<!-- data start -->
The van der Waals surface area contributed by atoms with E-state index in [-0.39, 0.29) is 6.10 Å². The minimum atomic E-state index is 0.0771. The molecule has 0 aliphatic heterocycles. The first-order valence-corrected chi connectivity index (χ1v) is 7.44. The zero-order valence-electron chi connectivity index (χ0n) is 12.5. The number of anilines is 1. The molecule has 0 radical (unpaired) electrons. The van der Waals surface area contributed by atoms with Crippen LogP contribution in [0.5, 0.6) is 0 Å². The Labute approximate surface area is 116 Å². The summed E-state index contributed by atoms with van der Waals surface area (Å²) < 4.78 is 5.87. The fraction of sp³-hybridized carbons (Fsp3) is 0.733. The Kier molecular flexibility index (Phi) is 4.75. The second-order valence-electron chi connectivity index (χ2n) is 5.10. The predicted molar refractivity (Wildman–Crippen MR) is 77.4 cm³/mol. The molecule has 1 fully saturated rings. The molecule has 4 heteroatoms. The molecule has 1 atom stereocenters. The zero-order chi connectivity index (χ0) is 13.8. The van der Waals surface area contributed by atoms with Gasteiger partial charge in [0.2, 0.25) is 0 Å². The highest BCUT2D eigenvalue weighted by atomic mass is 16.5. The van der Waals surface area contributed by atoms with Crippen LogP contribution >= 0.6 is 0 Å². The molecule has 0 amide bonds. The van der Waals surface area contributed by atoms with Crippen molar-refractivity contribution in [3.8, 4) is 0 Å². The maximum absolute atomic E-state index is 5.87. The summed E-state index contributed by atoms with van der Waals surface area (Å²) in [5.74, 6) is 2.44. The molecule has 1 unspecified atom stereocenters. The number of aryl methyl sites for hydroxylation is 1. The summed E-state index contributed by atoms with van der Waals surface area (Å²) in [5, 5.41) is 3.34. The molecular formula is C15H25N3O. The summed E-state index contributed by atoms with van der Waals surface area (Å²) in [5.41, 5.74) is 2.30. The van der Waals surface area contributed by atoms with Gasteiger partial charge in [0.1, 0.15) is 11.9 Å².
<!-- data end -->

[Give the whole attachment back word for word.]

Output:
The van der Waals surface area contributed by atoms with E-state index in [-0.39, 0.29) is 6.10 Å². The minimum atomic E-state index is 0.0771. The molecule has 0 aliphatic heterocycles. The first-order valence-corrected chi connectivity index (χ1v) is 7.44. The zero-order valence-electron chi connectivity index (χ0n) is 12.5. The number of anilines is 1. The molecule has 0 radical (unpaired) electrons. The van der Waals surface area contributed by atoms with Crippen LogP contribution in [0.5, 0.6) is 0 Å². The Labute approximate surface area is 116 Å². The summed E-state index contributed by atoms with van der Waals surface area (Å²) < 4.78 is 5.87. The fraction of sp³-hybridized carbons (Fsp3) is 0.733. The Kier molecular flexibility index (Phi) is 4.75. The second-order valence-electron chi connectivity index (χ2n) is 5.10. The predicted molar refractivity (Wildman–Crippen MR) is 77.4 cm³/mol. The molecule has 1 fully saturated rings. The molecule has 4 heteroatoms. The molecule has 1 atom stereocenters. The zero-order chi connectivity index (χ0) is 13.8. The van der Waals surface area contributed by atoms with Gasteiger partial charge in [0.2, 0.25) is 0 Å². The highest BCUT2D eigenvalue weighted by atomic mass is 16.5. The van der Waals surface area contributed by atoms with Crippen LogP contribution >= 0.6 is 0 Å². The molecule has 0 amide bonds. The van der Waals surface area contributed by atoms with Crippen molar-refractivity contribution in [3.8, 4) is 0 Å². The maximum absolute atomic E-state index is 5.87. The summed E-state index contributed by atoms with van der Waals surface area (Å²) in [5.74, 6) is 2.44. The molecule has 1 unspecified atom stereocenters. The number of aryl methyl sites for hydroxylation is 1. The summed E-state index contributed by atoms with van der Waals surface area (Å²) in [5, 5.41) is 3.34. The molecular formula is C15H25N3O. The summed E-state index contributed by atoms with van der Waals surface area (Å²) in [5.41, 5.74) is 2.30. The van der Waals surface area contributed by atoms with Gasteiger partial charge in [0.1, 0.15) is 11.9 Å².